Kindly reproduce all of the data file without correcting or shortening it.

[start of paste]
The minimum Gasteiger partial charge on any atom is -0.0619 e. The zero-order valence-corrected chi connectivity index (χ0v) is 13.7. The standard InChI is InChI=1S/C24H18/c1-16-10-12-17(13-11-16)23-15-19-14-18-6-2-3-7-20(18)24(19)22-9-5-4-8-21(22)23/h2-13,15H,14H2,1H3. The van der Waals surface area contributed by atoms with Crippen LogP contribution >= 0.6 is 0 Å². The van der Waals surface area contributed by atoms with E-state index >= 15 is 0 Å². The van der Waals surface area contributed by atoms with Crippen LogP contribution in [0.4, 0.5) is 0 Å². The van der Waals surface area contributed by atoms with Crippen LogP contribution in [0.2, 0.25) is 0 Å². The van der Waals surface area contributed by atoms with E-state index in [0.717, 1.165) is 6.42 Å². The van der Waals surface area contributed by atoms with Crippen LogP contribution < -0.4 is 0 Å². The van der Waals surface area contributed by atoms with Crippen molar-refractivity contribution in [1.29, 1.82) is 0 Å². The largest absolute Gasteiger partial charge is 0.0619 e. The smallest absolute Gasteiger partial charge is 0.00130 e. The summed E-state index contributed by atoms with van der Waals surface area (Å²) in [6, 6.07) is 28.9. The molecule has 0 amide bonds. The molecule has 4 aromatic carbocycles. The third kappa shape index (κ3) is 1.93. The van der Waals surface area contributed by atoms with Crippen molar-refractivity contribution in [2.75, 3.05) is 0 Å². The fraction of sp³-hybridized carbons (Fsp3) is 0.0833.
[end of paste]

The minimum Gasteiger partial charge on any atom is -0.0619 e. The zero-order valence-corrected chi connectivity index (χ0v) is 13.7. The standard InChI is InChI=1S/C24H18/c1-16-10-12-17(13-11-16)23-15-19-14-18-6-2-3-7-20(18)24(19)22-9-5-4-8-21(22)23/h2-13,15H,14H2,1H3. The van der Waals surface area contributed by atoms with Crippen LogP contribution >= 0.6 is 0 Å². The van der Waals surface area contributed by atoms with E-state index >= 15 is 0 Å². The van der Waals surface area contributed by atoms with Crippen LogP contribution in [0.4, 0.5) is 0 Å². The van der Waals surface area contributed by atoms with Crippen LogP contribution in [0.2, 0.25) is 0 Å². The van der Waals surface area contributed by atoms with E-state index in [0.717, 1.165) is 6.42 Å². The van der Waals surface area contributed by atoms with Crippen LogP contribution < -0.4 is 0 Å². The van der Waals surface area contributed by atoms with Crippen molar-refractivity contribution in [1.29, 1.82) is 0 Å². The largest absolute Gasteiger partial charge is 0.0619 e. The smallest absolute Gasteiger partial charge is 0.00130 e. The summed E-state index contributed by atoms with van der Waals surface area (Å²) in [6, 6.07) is 28.9. The molecule has 0 amide bonds. The molecule has 4 aromatic carbocycles. The third kappa shape index (κ3) is 1.93. The van der Waals surface area contributed by atoms with Crippen molar-refractivity contribution in [2.75, 3.05) is 0 Å². The fraction of sp³-hybridized carbons (Fsp3) is 0.0833.